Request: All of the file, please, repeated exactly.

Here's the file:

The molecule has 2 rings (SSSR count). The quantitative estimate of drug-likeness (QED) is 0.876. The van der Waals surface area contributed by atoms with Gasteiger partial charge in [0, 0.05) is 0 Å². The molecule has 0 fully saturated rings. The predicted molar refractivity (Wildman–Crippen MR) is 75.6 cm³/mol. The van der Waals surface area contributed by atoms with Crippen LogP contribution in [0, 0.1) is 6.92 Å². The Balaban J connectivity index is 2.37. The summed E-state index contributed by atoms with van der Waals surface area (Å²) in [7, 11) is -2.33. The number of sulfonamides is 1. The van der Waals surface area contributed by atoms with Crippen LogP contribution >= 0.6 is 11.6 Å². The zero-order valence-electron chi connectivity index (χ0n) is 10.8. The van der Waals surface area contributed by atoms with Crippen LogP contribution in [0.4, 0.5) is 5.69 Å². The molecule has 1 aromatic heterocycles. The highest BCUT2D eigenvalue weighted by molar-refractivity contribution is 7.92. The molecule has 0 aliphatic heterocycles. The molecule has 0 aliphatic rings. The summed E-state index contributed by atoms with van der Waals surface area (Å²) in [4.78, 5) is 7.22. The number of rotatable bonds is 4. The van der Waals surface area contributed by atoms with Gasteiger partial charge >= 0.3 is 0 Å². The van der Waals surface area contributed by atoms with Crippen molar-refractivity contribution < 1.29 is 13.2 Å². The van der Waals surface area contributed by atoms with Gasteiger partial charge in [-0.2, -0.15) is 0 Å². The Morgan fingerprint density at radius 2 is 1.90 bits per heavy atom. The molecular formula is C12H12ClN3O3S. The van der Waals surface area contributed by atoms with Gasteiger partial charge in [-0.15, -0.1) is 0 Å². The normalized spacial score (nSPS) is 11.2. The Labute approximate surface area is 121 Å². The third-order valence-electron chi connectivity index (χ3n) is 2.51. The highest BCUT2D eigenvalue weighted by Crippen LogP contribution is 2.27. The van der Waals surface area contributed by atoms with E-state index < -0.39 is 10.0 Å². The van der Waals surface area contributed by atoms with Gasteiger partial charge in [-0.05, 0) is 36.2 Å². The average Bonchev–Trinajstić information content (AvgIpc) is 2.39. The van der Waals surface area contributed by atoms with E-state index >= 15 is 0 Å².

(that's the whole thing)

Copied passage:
The molecule has 2 rings (SSSR count). The quantitative estimate of drug-likeness (QED) is 0.876. The van der Waals surface area contributed by atoms with Gasteiger partial charge in [0, 0.05) is 0 Å². The molecule has 0 fully saturated rings. The predicted molar refractivity (Wildman–Crippen MR) is 75.6 cm³/mol. The van der Waals surface area contributed by atoms with Crippen LogP contribution in [0, 0.1) is 6.92 Å². The Balaban J connectivity index is 2.37. The summed E-state index contributed by atoms with van der Waals surface area (Å²) in [7, 11) is -2.33. The number of sulfonamides is 1. The van der Waals surface area contributed by atoms with Crippen LogP contribution >= 0.6 is 11.6 Å². The zero-order valence-electron chi connectivity index (χ0n) is 10.8. The van der Waals surface area contributed by atoms with Crippen LogP contribution in [0.4, 0.5) is 5.69 Å². The molecule has 1 aromatic heterocycles. The highest BCUT2D eigenvalue weighted by molar-refractivity contribution is 7.92. The molecule has 0 aliphatic heterocycles. The molecule has 0 aliphatic rings. The summed E-state index contributed by atoms with van der Waals surface area (Å²) in [4.78, 5) is 7.22. The number of rotatable bonds is 4. The van der Waals surface area contributed by atoms with Gasteiger partial charge >= 0.3 is 0 Å². The van der Waals surface area contributed by atoms with Crippen molar-refractivity contribution < 1.29 is 13.2 Å². The van der Waals surface area contributed by atoms with Gasteiger partial charge in [-0.2, -0.15) is 0 Å². The Morgan fingerprint density at radius 2 is 1.90 bits per heavy atom. The molecular formula is C12H12ClN3O3S. The van der Waals surface area contributed by atoms with Gasteiger partial charge in [-0.15, -0.1) is 0 Å². The normalized spacial score (nSPS) is 11.2. The Labute approximate surface area is 121 Å². The third-order valence-electron chi connectivity index (χ3n) is 2.51. The highest BCUT2D eigenvalue weighted by Crippen LogP contribution is 2.27. The van der Waals surface area contributed by atoms with E-state index < -0.39 is 10.0 Å². The van der Waals surface area contributed by atoms with Gasteiger partial charge in [-0.05, 0) is 36.2 Å². The average Bonchev–Trinajstić information content (AvgIpc) is 2.39. The van der Waals surface area contributed by atoms with E-state index >= 15 is 0 Å².